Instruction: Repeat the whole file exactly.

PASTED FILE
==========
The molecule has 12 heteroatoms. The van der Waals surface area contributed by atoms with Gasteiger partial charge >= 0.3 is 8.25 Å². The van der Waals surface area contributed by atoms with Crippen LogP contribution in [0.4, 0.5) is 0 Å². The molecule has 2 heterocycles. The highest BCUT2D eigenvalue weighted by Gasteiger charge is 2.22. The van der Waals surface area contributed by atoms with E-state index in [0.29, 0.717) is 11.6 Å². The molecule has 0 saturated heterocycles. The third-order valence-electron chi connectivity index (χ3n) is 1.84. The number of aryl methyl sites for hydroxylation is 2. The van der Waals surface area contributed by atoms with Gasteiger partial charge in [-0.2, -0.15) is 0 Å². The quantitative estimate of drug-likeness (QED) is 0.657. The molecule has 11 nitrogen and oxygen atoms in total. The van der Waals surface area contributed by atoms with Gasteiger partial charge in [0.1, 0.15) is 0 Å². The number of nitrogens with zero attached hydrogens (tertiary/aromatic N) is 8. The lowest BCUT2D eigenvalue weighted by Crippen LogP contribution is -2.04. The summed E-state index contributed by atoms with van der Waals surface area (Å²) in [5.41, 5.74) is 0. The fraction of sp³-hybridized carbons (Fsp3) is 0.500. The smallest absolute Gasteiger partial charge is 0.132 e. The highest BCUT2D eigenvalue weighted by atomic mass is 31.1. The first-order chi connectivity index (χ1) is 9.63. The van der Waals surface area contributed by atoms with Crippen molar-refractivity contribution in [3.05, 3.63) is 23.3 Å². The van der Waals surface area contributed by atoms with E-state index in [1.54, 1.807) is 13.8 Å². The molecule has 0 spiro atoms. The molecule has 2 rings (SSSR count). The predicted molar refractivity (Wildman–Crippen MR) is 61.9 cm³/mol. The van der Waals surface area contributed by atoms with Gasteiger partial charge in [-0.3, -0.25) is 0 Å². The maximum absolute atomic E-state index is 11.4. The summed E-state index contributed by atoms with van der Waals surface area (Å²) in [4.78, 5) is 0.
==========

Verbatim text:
The molecule has 12 heteroatoms. The van der Waals surface area contributed by atoms with Gasteiger partial charge >= 0.3 is 8.25 Å². The van der Waals surface area contributed by atoms with Crippen LogP contribution in [0.4, 0.5) is 0 Å². The molecule has 2 heterocycles. The highest BCUT2D eigenvalue weighted by Gasteiger charge is 2.22. The van der Waals surface area contributed by atoms with E-state index in [0.29, 0.717) is 11.6 Å². The molecule has 0 saturated heterocycles. The third-order valence-electron chi connectivity index (χ3n) is 1.84. The number of aryl methyl sites for hydroxylation is 2. The van der Waals surface area contributed by atoms with Gasteiger partial charge in [-0.2, -0.15) is 0 Å². The quantitative estimate of drug-likeness (QED) is 0.657. The molecule has 11 nitrogen and oxygen atoms in total. The van der Waals surface area contributed by atoms with Gasteiger partial charge in [0.1, 0.15) is 0 Å². The number of nitrogens with zero attached hydrogens (tertiary/aromatic N) is 8. The lowest BCUT2D eigenvalue weighted by Crippen LogP contribution is -2.04. The summed E-state index contributed by atoms with van der Waals surface area (Å²) in [5.41, 5.74) is 0. The fraction of sp³-hybridized carbons (Fsp3) is 0.500. The smallest absolute Gasteiger partial charge is 0.132 e. The highest BCUT2D eigenvalue weighted by atomic mass is 31.1. The first-order chi connectivity index (χ1) is 9.63. The van der Waals surface area contributed by atoms with Crippen molar-refractivity contribution in [3.05, 3.63) is 23.3 Å². The van der Waals surface area contributed by atoms with E-state index in [1.54, 1.807) is 13.8 Å². The molecule has 0 spiro atoms. The molecule has 2 rings (SSSR count). The predicted molar refractivity (Wildman–Crippen MR) is 61.9 cm³/mol. The van der Waals surface area contributed by atoms with Gasteiger partial charge in [-0.3, -0.25) is 0 Å². The maximum absolute atomic E-state index is 11.4. The summed E-state index contributed by atoms with van der Waals surface area (Å²) in [4.78, 5) is 0.